Condoleezza Rice Hits Back at Critics of Her North Korea Nuclear Strategy

Signs of discord within the Bush administration


U.S. Secretary of State Condoleeza Rice


North Korea's continuing unwillingness to provide what the Bush administration considers a "complete and correct" declaration of its nuclear facilities—as required by an agreement last year—is reviving tensions within the administration over its dealings with the secretive regime in Pyongyang.

On her way to Berlin for meetings on Iran's nuclear program this week, Secretary of State Condoleezza Rice issued a rare, public rebuke of a fellow administration official who had, in effect, challenged Rice's pragmatic patience toward the North Korean regime. In comments that may have been first vetted at the White House, Rice said that Jay Lefkowitz, President Bush's special envoy on North Korean human rights, "doesn't know what's going on in the six-party [nuclear] talks" and that "he certainly has no say on what American policy will be" in them.

Lefkowitz has been seen generally as reflecting the views of conservative skeptics inside and outside the administration, who remain uncomfortable with Washington's turn away from a strategy of hard-line pressure on North Korea to one of negotiating with the prospect of rewards for denuclearization. Rice and her top Asia hand, Assistant Secretary of State Christopher Hill, engineered that shift, which gained speed after North Korea conducted a nuclear test blast in October 2006.

Last week, Lefkowitz told an audience at the American Enterprise Institute in Washington that "we should consider a new approach to North Korea," which, he added, "is not serious about disarming in a timely manner." Lefkowitz advocated linking human rights and security concerns on Pyongyang in a manner that is "explicit and nonseverable, so that it cannot be discarded in any future rush to get to 'yes' in an agreement."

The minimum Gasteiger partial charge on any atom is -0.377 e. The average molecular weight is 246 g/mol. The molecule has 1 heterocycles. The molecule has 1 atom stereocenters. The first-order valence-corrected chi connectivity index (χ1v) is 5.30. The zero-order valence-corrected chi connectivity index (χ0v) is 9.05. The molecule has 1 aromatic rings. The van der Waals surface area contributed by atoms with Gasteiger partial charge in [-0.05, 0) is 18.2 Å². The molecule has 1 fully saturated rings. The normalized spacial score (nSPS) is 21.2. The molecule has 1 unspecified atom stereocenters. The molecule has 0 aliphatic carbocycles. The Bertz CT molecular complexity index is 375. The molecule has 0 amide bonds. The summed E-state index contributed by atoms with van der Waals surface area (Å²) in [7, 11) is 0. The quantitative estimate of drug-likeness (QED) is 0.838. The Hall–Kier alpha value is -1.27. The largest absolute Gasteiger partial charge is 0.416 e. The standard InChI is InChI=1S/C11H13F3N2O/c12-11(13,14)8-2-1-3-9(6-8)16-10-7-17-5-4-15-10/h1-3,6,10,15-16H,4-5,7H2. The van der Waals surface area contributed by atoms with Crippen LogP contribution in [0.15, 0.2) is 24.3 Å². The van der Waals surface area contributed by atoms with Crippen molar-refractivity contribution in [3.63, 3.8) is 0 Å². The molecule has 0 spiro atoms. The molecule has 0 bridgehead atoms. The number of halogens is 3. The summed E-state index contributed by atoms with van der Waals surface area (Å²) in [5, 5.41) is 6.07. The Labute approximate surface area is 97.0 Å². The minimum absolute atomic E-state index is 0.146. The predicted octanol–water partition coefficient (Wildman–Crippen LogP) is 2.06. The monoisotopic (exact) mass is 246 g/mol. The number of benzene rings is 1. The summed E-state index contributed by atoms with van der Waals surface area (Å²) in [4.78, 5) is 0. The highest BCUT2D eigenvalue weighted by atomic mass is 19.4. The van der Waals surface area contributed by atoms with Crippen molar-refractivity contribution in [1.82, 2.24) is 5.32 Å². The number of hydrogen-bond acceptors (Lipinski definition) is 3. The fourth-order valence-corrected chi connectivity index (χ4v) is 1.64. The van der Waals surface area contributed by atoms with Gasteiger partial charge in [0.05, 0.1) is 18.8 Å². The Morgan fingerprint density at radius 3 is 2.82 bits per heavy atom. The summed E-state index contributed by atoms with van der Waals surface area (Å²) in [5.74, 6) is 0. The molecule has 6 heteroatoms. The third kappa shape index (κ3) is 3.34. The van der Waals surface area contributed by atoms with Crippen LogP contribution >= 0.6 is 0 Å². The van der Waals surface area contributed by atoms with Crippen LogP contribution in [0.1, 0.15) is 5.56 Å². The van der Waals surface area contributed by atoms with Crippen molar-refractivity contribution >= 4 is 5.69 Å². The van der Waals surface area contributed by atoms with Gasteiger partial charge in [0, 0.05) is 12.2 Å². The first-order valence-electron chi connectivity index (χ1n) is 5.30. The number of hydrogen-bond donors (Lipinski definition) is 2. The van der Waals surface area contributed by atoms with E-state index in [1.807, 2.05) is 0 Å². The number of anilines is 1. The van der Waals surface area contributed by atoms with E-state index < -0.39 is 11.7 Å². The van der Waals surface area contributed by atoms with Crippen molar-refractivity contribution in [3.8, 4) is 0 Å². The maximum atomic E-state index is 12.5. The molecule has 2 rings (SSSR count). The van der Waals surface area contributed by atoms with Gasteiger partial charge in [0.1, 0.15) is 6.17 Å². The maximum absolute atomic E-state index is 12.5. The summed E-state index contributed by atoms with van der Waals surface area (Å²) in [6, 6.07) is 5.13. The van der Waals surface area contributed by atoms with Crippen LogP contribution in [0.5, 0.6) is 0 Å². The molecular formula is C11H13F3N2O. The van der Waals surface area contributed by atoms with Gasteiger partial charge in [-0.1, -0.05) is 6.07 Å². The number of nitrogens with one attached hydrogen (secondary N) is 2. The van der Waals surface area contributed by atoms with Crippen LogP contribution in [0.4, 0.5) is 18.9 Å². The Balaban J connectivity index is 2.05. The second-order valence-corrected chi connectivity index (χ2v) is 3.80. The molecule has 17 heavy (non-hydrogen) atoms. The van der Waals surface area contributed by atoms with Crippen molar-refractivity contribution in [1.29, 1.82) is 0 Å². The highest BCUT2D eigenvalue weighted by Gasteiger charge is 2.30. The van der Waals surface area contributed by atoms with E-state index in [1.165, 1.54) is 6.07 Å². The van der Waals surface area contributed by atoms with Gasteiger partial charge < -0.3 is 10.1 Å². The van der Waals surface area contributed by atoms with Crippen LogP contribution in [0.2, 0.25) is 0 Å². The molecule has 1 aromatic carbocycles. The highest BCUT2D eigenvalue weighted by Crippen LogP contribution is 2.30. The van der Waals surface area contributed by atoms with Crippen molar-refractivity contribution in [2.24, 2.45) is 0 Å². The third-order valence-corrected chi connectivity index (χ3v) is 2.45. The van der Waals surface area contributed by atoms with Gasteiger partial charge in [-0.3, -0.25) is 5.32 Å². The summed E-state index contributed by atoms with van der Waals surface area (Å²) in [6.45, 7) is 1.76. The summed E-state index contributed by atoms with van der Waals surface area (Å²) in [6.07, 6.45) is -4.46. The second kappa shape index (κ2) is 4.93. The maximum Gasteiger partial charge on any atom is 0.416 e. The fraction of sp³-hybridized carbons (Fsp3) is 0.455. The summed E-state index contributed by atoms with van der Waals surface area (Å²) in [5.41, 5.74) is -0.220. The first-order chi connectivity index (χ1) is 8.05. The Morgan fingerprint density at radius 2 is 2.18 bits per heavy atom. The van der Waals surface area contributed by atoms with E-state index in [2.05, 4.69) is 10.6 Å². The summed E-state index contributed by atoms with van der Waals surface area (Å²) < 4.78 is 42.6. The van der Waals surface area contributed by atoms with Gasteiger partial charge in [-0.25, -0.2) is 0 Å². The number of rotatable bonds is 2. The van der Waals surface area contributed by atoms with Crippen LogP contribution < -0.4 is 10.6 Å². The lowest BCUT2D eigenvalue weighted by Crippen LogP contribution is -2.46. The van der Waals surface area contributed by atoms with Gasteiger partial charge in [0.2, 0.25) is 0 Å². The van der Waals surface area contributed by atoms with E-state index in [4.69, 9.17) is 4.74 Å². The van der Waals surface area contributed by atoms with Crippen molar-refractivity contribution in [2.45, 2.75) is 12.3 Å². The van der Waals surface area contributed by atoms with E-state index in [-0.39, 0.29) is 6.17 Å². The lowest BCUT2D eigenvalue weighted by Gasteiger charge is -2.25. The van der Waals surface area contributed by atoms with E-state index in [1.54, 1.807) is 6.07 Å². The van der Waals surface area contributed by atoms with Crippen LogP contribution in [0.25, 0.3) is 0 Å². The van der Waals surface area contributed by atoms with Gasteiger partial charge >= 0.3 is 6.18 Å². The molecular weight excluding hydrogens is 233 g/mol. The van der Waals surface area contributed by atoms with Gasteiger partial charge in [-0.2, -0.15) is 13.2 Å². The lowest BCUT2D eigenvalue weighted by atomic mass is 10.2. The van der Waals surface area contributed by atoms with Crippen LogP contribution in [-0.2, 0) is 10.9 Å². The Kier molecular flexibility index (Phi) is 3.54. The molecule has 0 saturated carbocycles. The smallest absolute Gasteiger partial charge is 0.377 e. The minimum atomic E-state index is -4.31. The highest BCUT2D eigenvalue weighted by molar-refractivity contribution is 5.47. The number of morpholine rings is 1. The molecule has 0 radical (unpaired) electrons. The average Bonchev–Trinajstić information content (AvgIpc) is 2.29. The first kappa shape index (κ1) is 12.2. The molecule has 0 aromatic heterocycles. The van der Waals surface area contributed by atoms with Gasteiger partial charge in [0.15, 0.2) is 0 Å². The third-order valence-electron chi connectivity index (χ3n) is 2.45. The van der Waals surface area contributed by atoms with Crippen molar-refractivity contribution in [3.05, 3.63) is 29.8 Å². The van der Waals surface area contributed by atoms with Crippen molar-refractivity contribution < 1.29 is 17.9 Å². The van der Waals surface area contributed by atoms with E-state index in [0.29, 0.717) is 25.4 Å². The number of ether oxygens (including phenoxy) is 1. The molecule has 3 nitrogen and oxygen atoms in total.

Rice, commenting this week, brushed aside Lefkowitz's remarks when asked if they would confuse Russia and China about the U.S. position. "I would doubt very seriously that they would recognize the name," she said.

The flash of public discord emerged as concern is growing about North Korea's resistance so far to revealing all of its nuclear assets—a key step on the way to full disarmament. "It's pretty clear that the mood of frustration has increased," says Scott Snyder, a Korea analyst with the Asia Foundation.

With skeptics of their policy shift arrayed from the vice president's office and the Pentagon to State itself, Rice and Hill have kept their private counsel on North Korea to an unusually tight circle. That practice may be feeding dissension, as things get tougher. "Hill is in the lead, but it hasn't been very open or consultative within the government," suggests Snyder, who says some officials "don't feel like they have a stake in it."

North Korea insists that it has already conveyed all the information it needs to under the six-party agreements to date. It maintains that it has not received all of the energy aid—in the form of heavy fuel oil or its equivalent—that it should have and that the Bush administration by now should have removed North Korea from the list of state sponsors of terrorism.

U.S. officials have declined to specify what is deficient about the North Korean disclosures, but one likely area is a full accounting of past efforts to begin enriching uranium, if only in experimental quantities. The United States and other countries in the six-nation arrangement—which includes China, South Korea, Russia, and Japan—also expect the North Koreans to reveal how many pounds of plutonium, the fuel for nuclear weapons, they have reprocessed and how many warheads or bombs they have constructed.

The December 31 deadline was viewed as a key marker by many analysts, and President Bush sent an unprecedented letter to North Korean leader Kim Jong Il ahead of time urging him to comply with its requirements. When the deadline passed, however, U.S. officials reacted with unusual equanimity, urging more patience and arguing that there is no better alternative to the six-party approach. "There's nothing magical about December 31st," reasoned one State Department official.